On April 28, the Day of Mourning for workers killed or injured on the job, CUPE is renewing its call for a comprehensive ban on asbestos in Canada—the number one cause of occupational death in Canada.

It’s estimated that asbestos-related diseases kill more than 2,000 people ever year in Canada. Many Canadians, including CUPE members, go to work every day in hospitals, schools, and other buildings that contain the deadly substance. Despite these facts, Canada continues to import asbestos in products like brake pads and cement pipes. In fact, just last year before losing power the Harper government actually made it easier to import products containing asbestos.

“The Harper government showed a repeated disregard for the health and safety of Canadians. This Liberal government now has an opportunity to show that they do care—that the lives of countless workers across Canada matter to them,” said CUPE National President Mark Hancock. “It’s time to catch up with the rest of the world. On April 28, we’re calling on the Trudeau government to ban the import, export and use of asbestos in Canada.”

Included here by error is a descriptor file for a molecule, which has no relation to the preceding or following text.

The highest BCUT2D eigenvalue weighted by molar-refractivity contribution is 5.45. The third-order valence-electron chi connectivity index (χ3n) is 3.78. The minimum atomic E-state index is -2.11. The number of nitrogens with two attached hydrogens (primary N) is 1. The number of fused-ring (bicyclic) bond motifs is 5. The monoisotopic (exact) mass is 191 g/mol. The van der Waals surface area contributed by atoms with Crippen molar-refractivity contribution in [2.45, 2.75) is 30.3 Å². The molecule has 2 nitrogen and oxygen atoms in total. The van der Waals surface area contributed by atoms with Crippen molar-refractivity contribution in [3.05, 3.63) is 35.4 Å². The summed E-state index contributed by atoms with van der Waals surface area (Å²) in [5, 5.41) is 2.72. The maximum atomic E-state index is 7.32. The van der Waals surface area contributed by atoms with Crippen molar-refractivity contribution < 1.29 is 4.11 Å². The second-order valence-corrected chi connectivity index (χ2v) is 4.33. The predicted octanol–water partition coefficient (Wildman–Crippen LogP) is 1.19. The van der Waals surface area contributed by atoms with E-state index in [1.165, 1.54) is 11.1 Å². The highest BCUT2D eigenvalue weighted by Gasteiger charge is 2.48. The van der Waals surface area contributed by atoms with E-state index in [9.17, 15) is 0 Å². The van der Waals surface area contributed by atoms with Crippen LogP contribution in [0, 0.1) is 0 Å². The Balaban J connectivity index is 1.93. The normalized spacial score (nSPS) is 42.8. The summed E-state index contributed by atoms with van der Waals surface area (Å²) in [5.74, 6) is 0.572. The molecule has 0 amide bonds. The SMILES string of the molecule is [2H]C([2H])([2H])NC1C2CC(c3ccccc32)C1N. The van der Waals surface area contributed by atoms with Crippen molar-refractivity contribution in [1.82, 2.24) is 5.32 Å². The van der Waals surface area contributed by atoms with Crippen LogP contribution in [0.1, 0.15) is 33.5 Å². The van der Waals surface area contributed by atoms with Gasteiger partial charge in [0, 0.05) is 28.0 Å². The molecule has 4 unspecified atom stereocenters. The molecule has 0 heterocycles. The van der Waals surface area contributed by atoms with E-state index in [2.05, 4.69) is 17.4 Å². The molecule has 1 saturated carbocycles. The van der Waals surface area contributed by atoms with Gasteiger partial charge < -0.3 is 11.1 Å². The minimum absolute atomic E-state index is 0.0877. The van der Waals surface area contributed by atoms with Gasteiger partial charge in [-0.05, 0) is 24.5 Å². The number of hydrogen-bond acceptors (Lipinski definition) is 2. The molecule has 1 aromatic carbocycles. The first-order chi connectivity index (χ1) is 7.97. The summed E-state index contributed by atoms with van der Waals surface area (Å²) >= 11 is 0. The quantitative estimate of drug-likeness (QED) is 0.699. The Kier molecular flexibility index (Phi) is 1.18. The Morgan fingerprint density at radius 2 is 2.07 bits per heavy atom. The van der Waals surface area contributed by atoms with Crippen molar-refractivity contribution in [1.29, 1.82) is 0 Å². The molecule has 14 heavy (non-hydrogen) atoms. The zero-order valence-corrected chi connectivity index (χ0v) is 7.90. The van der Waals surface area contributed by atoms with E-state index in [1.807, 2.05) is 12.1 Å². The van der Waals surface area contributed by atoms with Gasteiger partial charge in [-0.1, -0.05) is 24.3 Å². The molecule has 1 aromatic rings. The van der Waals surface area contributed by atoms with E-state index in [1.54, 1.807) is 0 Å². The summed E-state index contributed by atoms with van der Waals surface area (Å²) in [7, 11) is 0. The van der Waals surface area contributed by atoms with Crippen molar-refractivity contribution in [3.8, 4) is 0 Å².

The federal government recently announced that they have banned the use of asbestos in the construction or renovation of federal buildings, but Hancock says if they’re serious, the government must go further.

“We’re happy to see progress on this issue, but unless they ban it completely, banning it in federal buildings alone just creates a sad double-standard,” said Hancock. “Banning asbestos isn’t hard! Fifty-six countries around the world have done it. All workers deserve this basic protection.”

Beyond failing to impose a domestic ban, Canada has long been one of a small handful of countries that opposed adding chrysotile asbestos to the hazardous chemical list covered by the United Nations Rotterdam Convention. Including asbestos in the convention would help protect workers both here in Canada and abroad by making it more difficult to import and export the deadly product.

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